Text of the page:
While their terminologies and goals may be unique, there are undeniable similarities between teaching and corporate training. In fact, of the many professional opportunities for those with a teaching degree, corporate training is a popular path for teachers looking for a career change. If you’re ready to improve your training skills, take a note of these core teaching tactics.
1. Backward Lesson Design
The most effective teachers start with an end goal in mind and then build a lesson plan around it. The first step of backward design is deciding which skills, concepts and knowledge your students need to learn. Once you have a strong understanding of the main objectives, you can plan backward for how to achieve them, including the materials and methods for getting there. With this approach, the main priority shifts from the content of the lessons to the end result or outcome.
Corporate trainers can implement this technique by thinking about the core competencies employees need, understanding which skills will best support those competencies and then creating a curriculum focused on developing these integral skills.
2. Regular Activity Changes
To keep children and teens engaged and attentive, teachers frequently alternate their classroom activities to keep the pace of their lessons moving steadily. In fact, the best practice is to change what students are doing every 10 minutes. From small group work to teacher instruction to individual study, there are a variety of content delivery methods teachers use to keep students interested and actively learning. The key is to change the activity before a learner has a chance to get bored or tune out.
Similarly, the average adult is unlikely to maintain an attention span or digest complex content while sitting through a 60-minute PowerPoint presentation – or even when discussing a topic with peers for 30 minutes. Corporate trainers can keep their learners engaged by introducing a new activity every 10 to 15 minutes, while making use of a variety of training tactics.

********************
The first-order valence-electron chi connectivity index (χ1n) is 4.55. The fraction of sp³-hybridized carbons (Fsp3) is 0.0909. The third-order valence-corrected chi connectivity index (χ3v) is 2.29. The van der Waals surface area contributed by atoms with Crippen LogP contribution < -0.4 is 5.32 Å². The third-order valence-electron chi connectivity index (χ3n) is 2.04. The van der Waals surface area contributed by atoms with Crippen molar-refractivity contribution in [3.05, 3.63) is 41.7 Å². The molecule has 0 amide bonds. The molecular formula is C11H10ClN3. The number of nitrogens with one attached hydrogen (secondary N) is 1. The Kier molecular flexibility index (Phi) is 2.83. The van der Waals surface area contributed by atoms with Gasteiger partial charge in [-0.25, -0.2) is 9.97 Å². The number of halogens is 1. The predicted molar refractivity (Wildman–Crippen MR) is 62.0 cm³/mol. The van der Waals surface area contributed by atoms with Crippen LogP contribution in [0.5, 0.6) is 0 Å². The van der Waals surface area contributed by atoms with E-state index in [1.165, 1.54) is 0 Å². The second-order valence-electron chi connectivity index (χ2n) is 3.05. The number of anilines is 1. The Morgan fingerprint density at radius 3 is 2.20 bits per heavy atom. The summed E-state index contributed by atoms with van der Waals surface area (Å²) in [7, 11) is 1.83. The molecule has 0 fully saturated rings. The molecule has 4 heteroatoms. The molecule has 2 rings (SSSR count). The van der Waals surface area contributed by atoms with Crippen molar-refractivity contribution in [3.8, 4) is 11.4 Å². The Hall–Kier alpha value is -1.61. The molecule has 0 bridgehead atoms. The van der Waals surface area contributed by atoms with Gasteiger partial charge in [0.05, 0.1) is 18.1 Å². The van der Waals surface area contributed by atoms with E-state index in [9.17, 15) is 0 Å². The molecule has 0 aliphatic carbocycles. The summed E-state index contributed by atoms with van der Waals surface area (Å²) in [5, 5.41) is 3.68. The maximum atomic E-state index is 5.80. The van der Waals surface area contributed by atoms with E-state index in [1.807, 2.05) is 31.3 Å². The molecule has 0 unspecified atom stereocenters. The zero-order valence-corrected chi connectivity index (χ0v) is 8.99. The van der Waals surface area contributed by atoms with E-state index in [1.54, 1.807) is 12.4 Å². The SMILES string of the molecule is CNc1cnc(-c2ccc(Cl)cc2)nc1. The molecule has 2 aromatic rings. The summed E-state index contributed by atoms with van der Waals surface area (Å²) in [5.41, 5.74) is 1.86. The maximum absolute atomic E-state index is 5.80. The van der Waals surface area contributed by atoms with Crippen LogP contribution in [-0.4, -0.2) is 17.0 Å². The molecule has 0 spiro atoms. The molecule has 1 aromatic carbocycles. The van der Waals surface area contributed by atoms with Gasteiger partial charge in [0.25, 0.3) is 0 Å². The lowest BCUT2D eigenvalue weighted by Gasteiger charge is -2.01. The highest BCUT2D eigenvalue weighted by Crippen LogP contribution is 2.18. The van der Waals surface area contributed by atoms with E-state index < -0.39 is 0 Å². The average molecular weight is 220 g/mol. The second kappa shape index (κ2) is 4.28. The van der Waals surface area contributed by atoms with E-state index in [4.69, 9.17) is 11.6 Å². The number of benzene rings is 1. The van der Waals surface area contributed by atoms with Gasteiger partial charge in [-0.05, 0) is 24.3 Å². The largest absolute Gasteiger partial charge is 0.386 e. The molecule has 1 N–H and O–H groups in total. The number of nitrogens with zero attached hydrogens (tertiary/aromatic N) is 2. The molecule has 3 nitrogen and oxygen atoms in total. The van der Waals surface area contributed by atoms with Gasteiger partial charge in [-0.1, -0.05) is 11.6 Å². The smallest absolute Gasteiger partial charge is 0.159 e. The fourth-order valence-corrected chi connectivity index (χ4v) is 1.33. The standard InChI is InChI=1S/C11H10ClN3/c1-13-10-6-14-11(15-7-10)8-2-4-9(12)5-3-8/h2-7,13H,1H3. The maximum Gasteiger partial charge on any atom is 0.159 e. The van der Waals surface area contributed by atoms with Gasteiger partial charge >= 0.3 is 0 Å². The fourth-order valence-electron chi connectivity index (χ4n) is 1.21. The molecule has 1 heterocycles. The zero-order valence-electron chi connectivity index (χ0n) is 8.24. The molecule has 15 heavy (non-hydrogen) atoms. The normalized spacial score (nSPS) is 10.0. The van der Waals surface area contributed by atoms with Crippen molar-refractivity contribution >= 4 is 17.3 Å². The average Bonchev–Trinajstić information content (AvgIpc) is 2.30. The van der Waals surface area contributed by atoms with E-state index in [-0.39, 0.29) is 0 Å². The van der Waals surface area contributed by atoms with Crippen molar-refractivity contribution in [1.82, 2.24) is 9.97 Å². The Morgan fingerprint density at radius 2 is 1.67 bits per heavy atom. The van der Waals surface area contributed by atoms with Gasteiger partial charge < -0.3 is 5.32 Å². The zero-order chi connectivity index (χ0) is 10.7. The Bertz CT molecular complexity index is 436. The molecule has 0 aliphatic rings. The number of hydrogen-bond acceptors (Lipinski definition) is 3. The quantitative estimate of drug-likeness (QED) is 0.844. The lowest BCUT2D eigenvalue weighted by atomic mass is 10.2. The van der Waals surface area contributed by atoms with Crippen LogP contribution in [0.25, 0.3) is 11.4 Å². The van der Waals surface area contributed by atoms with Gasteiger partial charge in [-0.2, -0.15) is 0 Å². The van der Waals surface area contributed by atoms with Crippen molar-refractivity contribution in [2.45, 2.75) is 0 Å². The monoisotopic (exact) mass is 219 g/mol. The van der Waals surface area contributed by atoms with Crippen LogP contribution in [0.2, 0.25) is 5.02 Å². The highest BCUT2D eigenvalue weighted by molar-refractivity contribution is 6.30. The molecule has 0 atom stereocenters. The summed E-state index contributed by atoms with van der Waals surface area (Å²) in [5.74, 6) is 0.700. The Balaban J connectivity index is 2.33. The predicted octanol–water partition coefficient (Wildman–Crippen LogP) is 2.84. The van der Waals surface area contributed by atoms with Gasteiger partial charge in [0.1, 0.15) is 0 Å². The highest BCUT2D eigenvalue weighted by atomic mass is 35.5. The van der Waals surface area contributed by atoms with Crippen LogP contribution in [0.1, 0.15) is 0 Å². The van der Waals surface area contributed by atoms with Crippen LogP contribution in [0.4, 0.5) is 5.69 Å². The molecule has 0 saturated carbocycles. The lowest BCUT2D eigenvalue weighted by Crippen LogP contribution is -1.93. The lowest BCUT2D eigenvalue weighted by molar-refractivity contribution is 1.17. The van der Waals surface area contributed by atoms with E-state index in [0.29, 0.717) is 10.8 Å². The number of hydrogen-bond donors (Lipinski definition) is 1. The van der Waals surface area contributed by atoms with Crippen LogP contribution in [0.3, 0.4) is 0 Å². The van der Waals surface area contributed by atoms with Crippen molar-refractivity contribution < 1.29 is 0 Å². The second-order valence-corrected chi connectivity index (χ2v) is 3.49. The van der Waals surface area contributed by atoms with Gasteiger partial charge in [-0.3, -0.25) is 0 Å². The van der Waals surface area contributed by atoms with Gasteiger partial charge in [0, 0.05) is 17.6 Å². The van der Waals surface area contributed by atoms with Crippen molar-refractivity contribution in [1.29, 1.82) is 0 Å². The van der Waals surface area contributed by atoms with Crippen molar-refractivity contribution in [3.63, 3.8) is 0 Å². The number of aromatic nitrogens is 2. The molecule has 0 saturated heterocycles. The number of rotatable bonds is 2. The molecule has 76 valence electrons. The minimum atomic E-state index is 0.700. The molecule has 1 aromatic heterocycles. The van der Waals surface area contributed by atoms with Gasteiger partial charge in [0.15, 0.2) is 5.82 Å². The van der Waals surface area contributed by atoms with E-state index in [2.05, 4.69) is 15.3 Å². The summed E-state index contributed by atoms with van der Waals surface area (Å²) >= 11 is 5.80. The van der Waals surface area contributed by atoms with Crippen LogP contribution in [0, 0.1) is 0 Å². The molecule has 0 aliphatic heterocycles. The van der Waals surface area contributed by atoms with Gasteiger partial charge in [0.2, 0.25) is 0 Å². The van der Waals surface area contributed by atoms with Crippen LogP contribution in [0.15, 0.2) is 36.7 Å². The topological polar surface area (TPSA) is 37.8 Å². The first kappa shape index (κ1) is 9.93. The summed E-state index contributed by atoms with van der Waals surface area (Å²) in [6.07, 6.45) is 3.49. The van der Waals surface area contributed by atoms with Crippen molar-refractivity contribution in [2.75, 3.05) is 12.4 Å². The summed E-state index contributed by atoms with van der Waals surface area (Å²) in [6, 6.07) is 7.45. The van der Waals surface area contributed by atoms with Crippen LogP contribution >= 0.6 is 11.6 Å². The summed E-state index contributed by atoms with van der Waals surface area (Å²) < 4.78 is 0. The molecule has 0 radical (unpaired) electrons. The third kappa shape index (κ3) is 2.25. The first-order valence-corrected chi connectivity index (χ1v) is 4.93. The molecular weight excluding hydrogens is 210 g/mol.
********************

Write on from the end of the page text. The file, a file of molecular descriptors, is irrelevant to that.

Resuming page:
3. Peer-to-Peer Learning
As part of the effort to consistently introduce new activities, teachers are increasingly incorporating unique learning models into their classroom, including opportunities for students to learn from each other.
Peer-to-peer learning can involve many different strategies, such as discussion groups, role-playing, mentorship programs, peer critiques and more. Giving learners the chance to share knowledge with their peers can help them gain clarity and develop mastery within a subject matter and often spurs fresh, candid dialogue.
4. Comprehension Checks
A tried and true practice among teachers is inserting regular comprehension checks into their lesson plans. Simply asking, “Does everyone understand?” isn’t likely to produce a reliable response; even those who don’t quite understand will be inclined to say yes.
One technique some teachers use is to say, “Raise your hand if you would feel comfortable explaining what I just said.” With this more specific check for understanding, only those who truly grasp the material are likely to raise their hand. Trainers will gain a quick sense for who feels confident with the content and whether you need to explain further. Especially useful in training lacking a formal assessment, comprehension checks are a great way to evaluate learning in real time.
Of course, there are many fundamental differences between employee training and teaching in a school. But when corporate trainers implement some of these teacher-approved tactics, they may find that learners engage more with the material and walk away from training feeling confident in their skills and knowledge.